SIMPSONVILLE, S.C. -- High levels of uranium in wells at about 60 homes have public officials scrambling to find money to extend public water lines to the area.
People in a rapidly growing unincorporated area south of Greenville have known since January about the uranium in their drinking water. They got another jolt this week from their lab tests: Of 105 people tested, 94 had abnormally high levels of uranium in their bodies.
Within days, U.S. Rep. Jim DeMint of Greenville had secured a promise from House leaders to include $2 million in next year's budget bill to get public water for the area. Gov. Jim Hodges then recommended the state kick in an additional $500,000. Other elected officials called for immediate federal action and asked for a visit from the nation's top environment officer.
The type of uranium found poses no radiation danger. It occurred naturally, over millions of years, in the ancient granite and metamorphic rocks that underlie the Appalachian foothills. But, like other heavy metals such as lead and mercury, it can cause kidney damage if ingested in large enough doses over a long enough period.
"It's so scary; you don't know what to do, where to turn," said Doris Boyke, 60. "You've got all these so-called experts coming out of the woodwork that are scaring you to death."
Boyke's 41-year-old son Randy Greer, and grandson, T.J., 17, lived for 10 years in a mobile home on a lot she owned in rural southern Greenville County. Earlier this year, a test of the lot's well water yielded what University of South Carolina geology professor Tom Temples says is "the highest concentration of dissolved uranium of anything we can find anywhere in the world."
Greer and his son moved out of the mobile home in February and into Boyke's home several miles away on a county water line. Still, lab tests performed in April showed nearly seven times as much uranium in his body as federal health standards say is acceptable. His son's level was 41/2 times the acceptable level.
Does that mean that Greer, his son, and 92 other people are in danger?
"We really don't know that," said Ken Orloff, the senior toxicologist with the federal government's Agency for Toxic Substances and Disease Registry in Atlanta. Scientists don't know what level of uranium in a person's body is likely to make them sick, he said.
Dr. Robert Marino, state epidemiologist with the S.C. Department of Health and Environmental Control, said animal testing has shown uranium to be less harmful than mercury or lead. "It's not very toxic to the kidneys, but it can be at very high doses," he said.
No one knows what constitutes a high enough dose to be dangerous.
Greer's physician, Dr. Earl Hutchins, said he hasn't found any evidence of kidney damage. "But even if everything is negative now, he'll have to be tested again in six months, just to be sure. So there's an amount of uncertainty in his future."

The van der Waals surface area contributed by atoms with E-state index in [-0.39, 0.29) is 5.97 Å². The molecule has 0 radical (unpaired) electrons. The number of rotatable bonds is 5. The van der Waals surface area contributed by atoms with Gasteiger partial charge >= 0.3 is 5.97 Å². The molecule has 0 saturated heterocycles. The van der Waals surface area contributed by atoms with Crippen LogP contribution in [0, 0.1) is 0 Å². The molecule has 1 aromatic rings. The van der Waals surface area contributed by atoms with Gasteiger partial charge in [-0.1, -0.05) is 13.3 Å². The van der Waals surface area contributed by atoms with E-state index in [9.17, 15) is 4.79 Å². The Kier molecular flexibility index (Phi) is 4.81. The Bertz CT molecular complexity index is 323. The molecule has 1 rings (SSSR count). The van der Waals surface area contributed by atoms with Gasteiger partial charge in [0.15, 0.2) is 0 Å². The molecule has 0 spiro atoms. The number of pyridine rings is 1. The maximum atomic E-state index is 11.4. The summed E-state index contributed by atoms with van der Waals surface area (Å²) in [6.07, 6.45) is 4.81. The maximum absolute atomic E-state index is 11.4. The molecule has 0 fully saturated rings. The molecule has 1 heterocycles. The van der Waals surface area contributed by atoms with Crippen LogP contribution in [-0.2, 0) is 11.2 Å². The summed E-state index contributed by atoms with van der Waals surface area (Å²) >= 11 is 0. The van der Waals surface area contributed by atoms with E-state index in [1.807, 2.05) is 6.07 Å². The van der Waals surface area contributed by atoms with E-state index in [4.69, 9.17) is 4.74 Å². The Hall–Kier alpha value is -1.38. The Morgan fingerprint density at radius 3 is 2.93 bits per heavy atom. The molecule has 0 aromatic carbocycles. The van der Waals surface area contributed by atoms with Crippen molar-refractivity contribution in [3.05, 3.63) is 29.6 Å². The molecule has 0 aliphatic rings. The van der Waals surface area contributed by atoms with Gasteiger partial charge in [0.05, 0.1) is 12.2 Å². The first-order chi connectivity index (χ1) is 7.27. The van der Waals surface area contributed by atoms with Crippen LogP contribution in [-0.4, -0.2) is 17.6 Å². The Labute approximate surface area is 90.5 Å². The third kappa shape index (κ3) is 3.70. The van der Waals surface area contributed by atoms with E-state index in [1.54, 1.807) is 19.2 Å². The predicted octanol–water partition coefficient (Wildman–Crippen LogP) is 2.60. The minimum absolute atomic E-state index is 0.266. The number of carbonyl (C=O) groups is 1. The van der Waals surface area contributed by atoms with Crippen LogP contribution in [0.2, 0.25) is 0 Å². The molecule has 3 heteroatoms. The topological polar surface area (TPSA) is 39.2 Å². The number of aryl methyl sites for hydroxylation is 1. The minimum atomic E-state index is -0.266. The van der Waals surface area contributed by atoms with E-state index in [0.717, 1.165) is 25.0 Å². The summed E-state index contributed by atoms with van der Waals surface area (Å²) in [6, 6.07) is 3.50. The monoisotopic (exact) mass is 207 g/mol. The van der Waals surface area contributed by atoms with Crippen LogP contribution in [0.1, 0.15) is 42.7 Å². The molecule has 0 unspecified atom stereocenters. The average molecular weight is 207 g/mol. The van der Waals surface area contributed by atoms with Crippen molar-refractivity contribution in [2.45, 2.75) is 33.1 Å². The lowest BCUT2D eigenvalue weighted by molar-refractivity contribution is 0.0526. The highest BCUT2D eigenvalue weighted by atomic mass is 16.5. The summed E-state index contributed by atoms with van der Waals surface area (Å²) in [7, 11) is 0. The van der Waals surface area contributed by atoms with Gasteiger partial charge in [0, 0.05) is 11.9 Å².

The uncertainty hasn't discouraged some S.C. elected officials from calling for immediate action.
Attorney General Charlie Condon this week released a letter he'd sent to President Bush asking that the Environment Protection Agency launch a study to find "the danger posed to the health and safety of South Carolina citizens by uranium contamination."
Lt. Gov. Bob Peeler asked that EPA Director Christie Whitman come personally to South Carolina.
And state Sen. David Thomas, R-Greenville, called for DHEC to investigate where else in South Carolina uranium might be found in drinking water.
In fact, says USC geologist Temples, there is a good chance high concentrations of uranium might be present in wells along the Appalachian front from Alabama to Virginia. Just last month, the U.S. Geological Survey reported that wells in northwestern North Carolina have some of the nation's highest levels of radon, the gas that uranium releases as it decays.
Radon gas that has been released into the air is the nation's second leading cause of lung cancer, behind smoking, the EPA says. The same Greenville County wells with high amounts of uranium also had potentially dangerous levels of radon.
Temples said he and consulting geologist Jim Furr of Simpsonville, who first discovered the high uranium levels, are working with DHEC on a grant proposal to show to "whoever we can find who has the money available."
He said, "We want to go in and try to understand how widespread it is in the Greenville area, and how did it form, so we can use that information to identify other areas just like this one."
Meanwhile, congressman DeMint said Friday he is pushing for a $1.5 million appropriation for an EPA study, in addition to the $2million for water lines.
don't know the health risk at this point," he said, "but I know enough
that I am concerned for the health of the people who live there. I think
it's essential that we get public water to these people immediately, if
Henry Eichel: (803) 779-5037; email@example.com